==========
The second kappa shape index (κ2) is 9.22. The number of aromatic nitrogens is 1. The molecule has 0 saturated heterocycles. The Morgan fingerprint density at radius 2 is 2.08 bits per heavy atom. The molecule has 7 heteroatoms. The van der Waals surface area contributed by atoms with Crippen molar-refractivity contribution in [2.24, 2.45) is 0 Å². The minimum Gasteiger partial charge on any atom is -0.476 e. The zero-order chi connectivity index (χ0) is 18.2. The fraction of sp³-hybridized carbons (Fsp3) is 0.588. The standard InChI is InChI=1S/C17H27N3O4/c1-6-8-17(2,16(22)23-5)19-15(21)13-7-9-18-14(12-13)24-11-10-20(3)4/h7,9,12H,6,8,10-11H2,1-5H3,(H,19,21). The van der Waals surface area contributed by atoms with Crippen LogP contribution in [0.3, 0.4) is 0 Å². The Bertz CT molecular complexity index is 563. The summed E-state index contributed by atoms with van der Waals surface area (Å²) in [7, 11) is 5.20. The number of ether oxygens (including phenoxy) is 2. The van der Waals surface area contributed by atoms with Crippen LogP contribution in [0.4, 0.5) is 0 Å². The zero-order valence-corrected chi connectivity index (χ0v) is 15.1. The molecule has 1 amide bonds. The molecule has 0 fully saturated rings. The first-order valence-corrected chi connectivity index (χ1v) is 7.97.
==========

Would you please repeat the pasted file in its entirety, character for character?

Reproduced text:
The second kappa shape index (κ2) is 9.22. The number of aromatic nitrogens is 1. The molecule has 0 saturated heterocycles. The Morgan fingerprint density at radius 2 is 2.08 bits per heavy atom. The molecule has 7 heteroatoms. The van der Waals surface area contributed by atoms with Crippen molar-refractivity contribution in [2.24, 2.45) is 0 Å². The minimum Gasteiger partial charge on any atom is -0.476 e. The zero-order chi connectivity index (χ0) is 18.2. The fraction of sp³-hybridized carbons (Fsp3) is 0.588. The standard InChI is InChI=1S/C17H27N3O4/c1-6-8-17(2,16(22)23-5)19-15(21)13-7-9-18-14(12-13)24-11-10-20(3)4/h7,9,12H,6,8,10-11H2,1-5H3,(H,19,21). The van der Waals surface area contributed by atoms with Crippen LogP contribution in [0.3, 0.4) is 0 Å². The Bertz CT molecular complexity index is 563. The summed E-state index contributed by atoms with van der Waals surface area (Å²) in [7, 11) is 5.20. The number of ether oxygens (including phenoxy) is 2. The van der Waals surface area contributed by atoms with Crippen LogP contribution in [0.4, 0.5) is 0 Å². The zero-order valence-corrected chi connectivity index (χ0v) is 15.1. The molecule has 1 amide bonds. The molecule has 0 fully saturated rings. The first-order valence-corrected chi connectivity index (χ1v) is 7.97.